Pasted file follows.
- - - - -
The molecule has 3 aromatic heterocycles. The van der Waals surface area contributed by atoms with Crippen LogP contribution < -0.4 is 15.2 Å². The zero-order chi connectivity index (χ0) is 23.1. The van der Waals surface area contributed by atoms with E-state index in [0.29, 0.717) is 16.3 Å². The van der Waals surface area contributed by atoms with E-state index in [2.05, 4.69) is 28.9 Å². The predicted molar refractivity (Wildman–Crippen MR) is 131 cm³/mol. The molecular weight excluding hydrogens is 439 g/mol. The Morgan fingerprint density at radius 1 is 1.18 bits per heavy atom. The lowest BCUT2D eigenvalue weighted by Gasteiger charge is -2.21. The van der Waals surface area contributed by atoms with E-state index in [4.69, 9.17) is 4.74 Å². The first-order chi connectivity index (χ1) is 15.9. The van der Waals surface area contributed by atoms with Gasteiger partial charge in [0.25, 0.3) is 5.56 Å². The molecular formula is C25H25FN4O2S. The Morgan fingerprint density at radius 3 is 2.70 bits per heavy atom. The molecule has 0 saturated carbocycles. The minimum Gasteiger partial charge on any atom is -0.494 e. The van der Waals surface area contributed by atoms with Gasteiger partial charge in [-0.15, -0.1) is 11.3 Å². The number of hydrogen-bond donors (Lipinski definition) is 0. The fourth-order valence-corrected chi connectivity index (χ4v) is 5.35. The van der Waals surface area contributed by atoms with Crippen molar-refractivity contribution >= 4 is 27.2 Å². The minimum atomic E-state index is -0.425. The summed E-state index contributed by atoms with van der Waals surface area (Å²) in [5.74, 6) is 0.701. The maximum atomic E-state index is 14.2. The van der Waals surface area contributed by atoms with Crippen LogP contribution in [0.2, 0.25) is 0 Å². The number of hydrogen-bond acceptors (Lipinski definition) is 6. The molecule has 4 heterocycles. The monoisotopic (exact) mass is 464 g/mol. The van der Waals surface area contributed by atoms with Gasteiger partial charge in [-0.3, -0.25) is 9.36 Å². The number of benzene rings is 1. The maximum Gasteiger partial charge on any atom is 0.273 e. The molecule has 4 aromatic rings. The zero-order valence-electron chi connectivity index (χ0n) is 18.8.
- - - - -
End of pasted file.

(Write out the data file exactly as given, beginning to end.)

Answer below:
The molecule has 3 aromatic heterocycles. The van der Waals surface area contributed by atoms with Crippen LogP contribution < -0.4 is 15.2 Å². The zero-order chi connectivity index (χ0) is 23.1. The van der Waals surface area contributed by atoms with E-state index in [0.29, 0.717) is 16.3 Å². The van der Waals surface area contributed by atoms with E-state index in [2.05, 4.69) is 28.9 Å². The predicted molar refractivity (Wildman–Crippen MR) is 131 cm³/mol. The molecular weight excluding hydrogens is 439 g/mol. The Morgan fingerprint density at radius 1 is 1.18 bits per heavy atom. The lowest BCUT2D eigenvalue weighted by Gasteiger charge is -2.21. The van der Waals surface area contributed by atoms with E-state index in [4.69, 9.17) is 4.74 Å². The first-order chi connectivity index (χ1) is 15.9. The van der Waals surface area contributed by atoms with Gasteiger partial charge in [0.25, 0.3) is 5.56 Å². The molecular formula is C25H25FN4O2S. The Morgan fingerprint density at radius 3 is 2.70 bits per heavy atom. The molecule has 0 saturated carbocycles. The minimum Gasteiger partial charge on any atom is -0.494 e. The van der Waals surface area contributed by atoms with Gasteiger partial charge in [-0.15, -0.1) is 11.3 Å². The number of hydrogen-bond donors (Lipinski definition) is 0. The fourth-order valence-corrected chi connectivity index (χ4v) is 5.35. The van der Waals surface area contributed by atoms with Crippen molar-refractivity contribution >= 4 is 27.2 Å². The minimum atomic E-state index is -0.425. The summed E-state index contributed by atoms with van der Waals surface area (Å²) in [5.74, 6) is 0.701. The maximum atomic E-state index is 14.2. The van der Waals surface area contributed by atoms with Crippen LogP contribution in [0.2, 0.25) is 0 Å². The number of hydrogen-bond acceptors (Lipinski definition) is 6. The molecule has 4 heterocycles. The monoisotopic (exact) mass is 464 g/mol. The van der Waals surface area contributed by atoms with Gasteiger partial charge in [-0.3, -0.25) is 9.36 Å². The number of benzene rings is 1. The maximum Gasteiger partial charge on any atom is 0.273 e. The molecule has 4 aromatic rings. The zero-order valence-electron chi connectivity index (χ0n) is 18.8.